Knoxville Power Poll: Split Decision on 287(g)
Survey respondents are about evenly divided on the Knox County Sheriff’s Office immigration enforcement agreement with ICE.
Local community leaders have mixed opinions about Sheriff Tom Spangler’s decision to renew his department’s agreement with U.S. Immigration and Customs Enforcement, according to the latest Knoxville Power Poll.
Last month, Spangler announced he had extended the county’s 287(g) agreement with ICE for another year. Under the program, Knox County Sheriff’s Office employees are trained in immigration enforcement and delegated some powers usually reserved for federal agents.
This month’s Power Poll surveyed 334 people, with a response rate of 26.65 percent. Of the respondents, 44 percent said they supported Spangler’s decision, 46 percent opposed it, and 10 percent said they were unsure.
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Under 287(g), Sheriff's officers can conduct immigration status reviews of people arrested and booked into the county jail and can begin proceedings that can lead to deportation.
The agreement was originally entered into by former Sheriff J.J. Jones, who argued that it would make the community safer by helping remove undocumented immigrants who had been charged with crimes.
Critics of the program say that in practice, it can lead to people being deported after being detained on even minor traffic violations. They also argue that it creates fear in immigrant communities and reduces their cooperation with local law enforcement.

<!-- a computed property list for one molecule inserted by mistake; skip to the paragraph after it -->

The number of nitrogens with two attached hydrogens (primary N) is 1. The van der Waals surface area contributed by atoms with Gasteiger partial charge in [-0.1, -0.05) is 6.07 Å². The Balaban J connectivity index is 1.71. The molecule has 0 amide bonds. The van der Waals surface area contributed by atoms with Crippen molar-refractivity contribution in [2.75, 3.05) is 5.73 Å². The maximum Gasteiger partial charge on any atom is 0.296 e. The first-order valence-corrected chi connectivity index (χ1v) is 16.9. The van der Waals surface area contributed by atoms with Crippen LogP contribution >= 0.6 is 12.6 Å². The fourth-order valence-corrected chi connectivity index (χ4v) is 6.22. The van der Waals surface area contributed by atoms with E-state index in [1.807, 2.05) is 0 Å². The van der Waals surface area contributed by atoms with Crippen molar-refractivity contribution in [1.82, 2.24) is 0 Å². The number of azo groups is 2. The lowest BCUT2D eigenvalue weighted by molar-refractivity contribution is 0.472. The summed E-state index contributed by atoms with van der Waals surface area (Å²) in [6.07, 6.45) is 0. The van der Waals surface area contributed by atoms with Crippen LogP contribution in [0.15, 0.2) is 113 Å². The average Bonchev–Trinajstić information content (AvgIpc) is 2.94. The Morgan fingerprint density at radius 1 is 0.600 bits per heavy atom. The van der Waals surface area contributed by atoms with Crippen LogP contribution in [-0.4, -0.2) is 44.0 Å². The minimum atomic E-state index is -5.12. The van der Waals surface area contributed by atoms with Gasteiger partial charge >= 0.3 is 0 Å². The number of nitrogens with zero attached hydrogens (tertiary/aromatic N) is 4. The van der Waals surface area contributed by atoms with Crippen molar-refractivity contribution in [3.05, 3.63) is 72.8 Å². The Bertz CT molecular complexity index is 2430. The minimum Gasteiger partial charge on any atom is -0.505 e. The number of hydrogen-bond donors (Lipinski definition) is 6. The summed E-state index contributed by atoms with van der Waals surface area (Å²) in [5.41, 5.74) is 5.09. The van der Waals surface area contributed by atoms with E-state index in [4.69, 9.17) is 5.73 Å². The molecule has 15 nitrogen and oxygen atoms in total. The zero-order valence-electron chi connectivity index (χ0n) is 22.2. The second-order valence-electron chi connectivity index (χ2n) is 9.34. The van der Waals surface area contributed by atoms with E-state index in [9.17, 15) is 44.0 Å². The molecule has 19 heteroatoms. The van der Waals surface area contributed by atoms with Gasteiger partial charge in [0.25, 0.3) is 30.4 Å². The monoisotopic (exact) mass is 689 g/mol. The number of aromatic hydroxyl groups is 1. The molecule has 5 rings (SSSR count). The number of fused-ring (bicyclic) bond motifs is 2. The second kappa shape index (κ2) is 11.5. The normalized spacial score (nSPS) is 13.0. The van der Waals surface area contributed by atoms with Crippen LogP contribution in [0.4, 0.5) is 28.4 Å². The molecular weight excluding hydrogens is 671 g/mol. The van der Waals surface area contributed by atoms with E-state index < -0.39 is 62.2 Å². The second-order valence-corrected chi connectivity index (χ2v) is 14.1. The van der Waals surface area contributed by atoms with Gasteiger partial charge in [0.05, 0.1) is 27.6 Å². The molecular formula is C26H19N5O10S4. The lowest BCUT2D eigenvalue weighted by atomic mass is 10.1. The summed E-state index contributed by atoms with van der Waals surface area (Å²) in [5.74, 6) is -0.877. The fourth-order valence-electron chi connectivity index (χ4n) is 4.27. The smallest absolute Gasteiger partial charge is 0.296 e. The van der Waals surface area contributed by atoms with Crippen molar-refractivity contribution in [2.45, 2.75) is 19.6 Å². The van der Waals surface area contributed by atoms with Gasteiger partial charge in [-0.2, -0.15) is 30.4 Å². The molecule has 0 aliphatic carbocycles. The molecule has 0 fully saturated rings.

KCSO is one of only two law enforcement agencies in Tennessee and about 90 nationwide that participate in the program. The program provides training but no federal funding, and Knox County assumes related costs and liabilities.
The Power Poll is not a scientific survey. But it is designed to offer insights into what community leaders think about current issues and events. Power Poll members are capable of steering a city’s, or state’s, discussion one way or another.
Members come from a variety of fields, including politics and government, the private sector, nonprofits, the religious community, and more.
About Power Poll: Power Poll asks questions of the most powerful, influential people in U.S. cities. It is not a scientific survey. But because the people responding to the surveys comprise the leadership structure of their cities, the results afford a fascinating glimpse into the thoughts, opinions, and beliefs of those in a position to make change. Power Poll is distinctly nonpartisan.